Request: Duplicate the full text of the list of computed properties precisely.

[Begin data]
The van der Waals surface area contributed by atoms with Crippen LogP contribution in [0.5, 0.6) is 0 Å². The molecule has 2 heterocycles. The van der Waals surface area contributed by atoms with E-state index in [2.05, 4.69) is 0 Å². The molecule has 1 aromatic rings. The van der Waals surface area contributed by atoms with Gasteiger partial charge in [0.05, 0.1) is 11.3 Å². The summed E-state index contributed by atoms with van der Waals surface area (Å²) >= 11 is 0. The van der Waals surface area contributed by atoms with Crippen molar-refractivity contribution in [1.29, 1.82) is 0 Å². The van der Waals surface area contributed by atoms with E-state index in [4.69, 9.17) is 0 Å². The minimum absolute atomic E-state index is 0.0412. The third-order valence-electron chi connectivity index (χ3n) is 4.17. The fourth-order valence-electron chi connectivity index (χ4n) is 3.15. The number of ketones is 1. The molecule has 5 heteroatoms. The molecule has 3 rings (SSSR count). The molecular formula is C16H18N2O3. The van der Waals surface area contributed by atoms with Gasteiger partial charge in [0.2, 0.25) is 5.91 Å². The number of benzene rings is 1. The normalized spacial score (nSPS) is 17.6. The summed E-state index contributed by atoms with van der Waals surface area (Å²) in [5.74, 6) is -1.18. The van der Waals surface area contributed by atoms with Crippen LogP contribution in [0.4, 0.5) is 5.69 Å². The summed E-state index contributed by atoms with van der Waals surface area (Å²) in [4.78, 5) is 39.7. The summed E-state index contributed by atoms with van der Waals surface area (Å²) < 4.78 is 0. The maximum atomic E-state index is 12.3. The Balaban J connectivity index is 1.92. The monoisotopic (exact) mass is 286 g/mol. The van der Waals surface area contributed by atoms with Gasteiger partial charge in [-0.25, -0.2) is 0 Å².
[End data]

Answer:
The van der Waals surface area contributed by atoms with Crippen LogP contribution in [0.5, 0.6) is 0 Å². The molecule has 2 heterocycles. The van der Waals surface area contributed by atoms with E-state index in [2.05, 4.69) is 0 Å². The molecule has 1 aromatic rings. The van der Waals surface area contributed by atoms with Gasteiger partial charge in [0.05, 0.1) is 11.3 Å². The summed E-state index contributed by atoms with van der Waals surface area (Å²) >= 11 is 0. The van der Waals surface area contributed by atoms with Crippen molar-refractivity contribution in [1.29, 1.82) is 0 Å². The van der Waals surface area contributed by atoms with E-state index in [4.69, 9.17) is 0 Å². The minimum absolute atomic E-state index is 0.0412. The third-order valence-electron chi connectivity index (χ3n) is 4.17. The fourth-order valence-electron chi connectivity index (χ4n) is 3.15. The number of ketones is 1. The molecule has 5 heteroatoms. The molecule has 3 rings (SSSR count). The molecular formula is C16H18N2O3. The van der Waals surface area contributed by atoms with Gasteiger partial charge in [0.2, 0.25) is 5.91 Å². The number of benzene rings is 1. The normalized spacial score (nSPS) is 17.6. The summed E-state index contributed by atoms with van der Waals surface area (Å²) in [5.74, 6) is -1.18. The van der Waals surface area contributed by atoms with Crippen LogP contribution in [0.4, 0.5) is 5.69 Å². The summed E-state index contributed by atoms with van der Waals surface area (Å²) in [4.78, 5) is 39.7. The summed E-state index contributed by atoms with van der Waals surface area (Å²) < 4.78 is 0. The maximum atomic E-state index is 12.3. The Balaban J connectivity index is 1.92. The monoisotopic (exact) mass is 286 g/mol. The van der Waals surface area contributed by atoms with Gasteiger partial charge in [-0.25, -0.2) is 0 Å².